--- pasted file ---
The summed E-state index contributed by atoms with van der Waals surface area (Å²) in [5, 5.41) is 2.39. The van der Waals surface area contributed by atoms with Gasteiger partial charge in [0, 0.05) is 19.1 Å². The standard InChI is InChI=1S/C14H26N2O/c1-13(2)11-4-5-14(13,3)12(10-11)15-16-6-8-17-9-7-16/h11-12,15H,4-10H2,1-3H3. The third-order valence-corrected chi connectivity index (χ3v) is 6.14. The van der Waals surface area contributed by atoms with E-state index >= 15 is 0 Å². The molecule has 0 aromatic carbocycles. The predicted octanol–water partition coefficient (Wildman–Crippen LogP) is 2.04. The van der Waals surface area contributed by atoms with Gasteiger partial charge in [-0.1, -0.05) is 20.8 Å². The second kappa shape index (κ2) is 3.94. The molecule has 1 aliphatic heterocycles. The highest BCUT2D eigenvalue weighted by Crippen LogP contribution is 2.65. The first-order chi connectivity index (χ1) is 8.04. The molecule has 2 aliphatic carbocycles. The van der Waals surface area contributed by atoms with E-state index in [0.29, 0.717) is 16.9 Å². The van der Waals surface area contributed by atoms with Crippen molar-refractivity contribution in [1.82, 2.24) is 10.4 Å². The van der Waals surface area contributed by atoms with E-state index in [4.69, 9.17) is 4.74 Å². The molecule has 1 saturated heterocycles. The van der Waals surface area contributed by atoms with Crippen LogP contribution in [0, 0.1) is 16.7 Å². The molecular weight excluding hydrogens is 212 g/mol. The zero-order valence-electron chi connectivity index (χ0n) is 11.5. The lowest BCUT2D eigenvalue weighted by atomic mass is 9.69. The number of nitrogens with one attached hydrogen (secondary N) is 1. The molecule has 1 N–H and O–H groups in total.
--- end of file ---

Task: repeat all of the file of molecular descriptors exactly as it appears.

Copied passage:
The summed E-state index contributed by atoms with van der Waals surface area (Å²) in [5, 5.41) is 2.39. The van der Waals surface area contributed by atoms with Gasteiger partial charge in [0, 0.05) is 19.1 Å². The standard InChI is InChI=1S/C14H26N2O/c1-13(2)11-4-5-14(13,3)12(10-11)15-16-6-8-17-9-7-16/h11-12,15H,4-10H2,1-3H3. The third-order valence-corrected chi connectivity index (χ3v) is 6.14. The van der Waals surface area contributed by atoms with E-state index >= 15 is 0 Å². The molecule has 0 aromatic carbocycles. The predicted octanol–water partition coefficient (Wildman–Crippen LogP) is 2.04. The van der Waals surface area contributed by atoms with Gasteiger partial charge in [-0.1, -0.05) is 20.8 Å². The second kappa shape index (κ2) is 3.94. The molecule has 1 aliphatic heterocycles. The highest BCUT2D eigenvalue weighted by Crippen LogP contribution is 2.65. The first-order chi connectivity index (χ1) is 8.04. The molecule has 2 aliphatic carbocycles. The van der Waals surface area contributed by atoms with E-state index in [0.29, 0.717) is 16.9 Å². The van der Waals surface area contributed by atoms with Crippen molar-refractivity contribution in [1.82, 2.24) is 10.4 Å². The van der Waals surface area contributed by atoms with E-state index in [4.69, 9.17) is 4.74 Å². The molecule has 1 saturated heterocycles. The van der Waals surface area contributed by atoms with Crippen LogP contribution in [0, 0.1) is 16.7 Å². The molecular weight excluding hydrogens is 212 g/mol. The zero-order valence-electron chi connectivity index (χ0n) is 11.5. The lowest BCUT2D eigenvalue weighted by atomic mass is 9.69. The number of nitrogens with one attached hydrogen (secondary N) is 1. The molecule has 1 N–H and O–H groups in total.